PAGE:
While speaking with Scott Carroll, senior vice president and program director of Take 1 Insurance, the list of possible safety hazards organizers need to consider seemed to have no end: traffic flow, parking, shelter for the audience. Are there enough entrances? Are there enough exits? What fire hazards are there?

However, says Carroll, when it comes to safety, the stage is “the most visual thing people think about, especially after so many of us in this industry saw the horrible videos of what took place at the Indiana State Fair and the Sugarland tragedy, which was a total stage collapse.”

The ESA was born out of a 2011 series of tragic accidents, and along with it the Event Safety Guide—a blueprint for anyone in the live events industry to follow to ensure a safe experience for everyone on and off the stage.

The Event Safety Alliance is continuously promoting the importance of safety preparation, from monitoring weather to properly setting up a stage, through the Event Safety Guide—a blueprint for anyone in the live events industry to follow to ensure a safe experience for everyone on and off the stage. BE WEATHER WARY

It might be easy to blame the weather for festival accidents, but in fact, Digby argues that the weather isn’t usually the catalyzing element in a festival tragedy.

“Having a plan in the face of bad weather is likely to prevent you from having catastrophic loss,” Digby adds. “That and having all the tools necessary to know that you’re facing a hazard.”

For Stull, that means that at the very least, there should be a functioning anemometer (wind velocity meter) onsite—and that everyone knows where it is and how to read it. “Make sure you’re interacting with people so that if and when the wind gets too high and you have to land PA, everyone knows what that magic number is. Then there’s no question; you’re just going to do it and you don’t have to dicker back and forth because everybody already knows it’s going to happen.”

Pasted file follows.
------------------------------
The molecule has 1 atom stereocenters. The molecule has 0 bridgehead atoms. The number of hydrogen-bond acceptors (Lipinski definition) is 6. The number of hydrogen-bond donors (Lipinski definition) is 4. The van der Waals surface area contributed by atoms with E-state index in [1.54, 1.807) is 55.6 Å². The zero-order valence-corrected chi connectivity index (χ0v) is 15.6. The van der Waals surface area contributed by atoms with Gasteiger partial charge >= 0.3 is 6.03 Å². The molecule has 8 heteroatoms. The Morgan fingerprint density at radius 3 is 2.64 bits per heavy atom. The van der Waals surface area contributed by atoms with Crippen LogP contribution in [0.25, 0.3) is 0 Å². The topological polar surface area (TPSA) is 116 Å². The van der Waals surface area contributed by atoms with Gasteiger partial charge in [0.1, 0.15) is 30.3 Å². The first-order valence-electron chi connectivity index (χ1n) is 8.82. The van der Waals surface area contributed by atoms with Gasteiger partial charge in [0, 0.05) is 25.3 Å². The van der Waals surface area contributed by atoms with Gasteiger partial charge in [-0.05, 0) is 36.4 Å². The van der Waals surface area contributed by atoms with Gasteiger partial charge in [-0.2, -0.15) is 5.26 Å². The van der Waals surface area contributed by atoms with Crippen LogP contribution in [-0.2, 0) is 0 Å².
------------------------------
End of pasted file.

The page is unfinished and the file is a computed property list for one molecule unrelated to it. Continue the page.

Before Carolina Rebellion, Stull was at a gig that was under threat of being shut down due to noise issues. The event also took place by a river, where there was a “very well-to-do community” across the river. “When you’re talking about a metal show, things get said on microphones that they don’t want their kids to hear,” Stull says.

For his events, correct PA modeling does the trick: “That’s why we have line-array systems: You put the sound where the sound belongs and not where it doesn’t. It’s a little bit of science and a few measurements.”

Traditionally, if bleed or excessive noise levels were an issue, the FOH engineer of the offending stage would be asked to turn the volume down. “If you do it like that, you easily ruin a festival show,” said Marcel Albers, director of Communications & Marketing at Ampco Flashlight Group (AFG) in Utrecht, Netherlands. “At some point, we figured it out… we have to measure everything and find out what is the specific frequency that’s affecting the other stage, or the area, or the people living two miles away.”

“You’re selling expensive tickets to 60,000 people going to a festival. When they listen to their favorite musician, they don’t want to hear the banging of all the other acts,” says Albers. “It’s not about us. It’s about the artist, the production of the festival. And, of course, the audience.”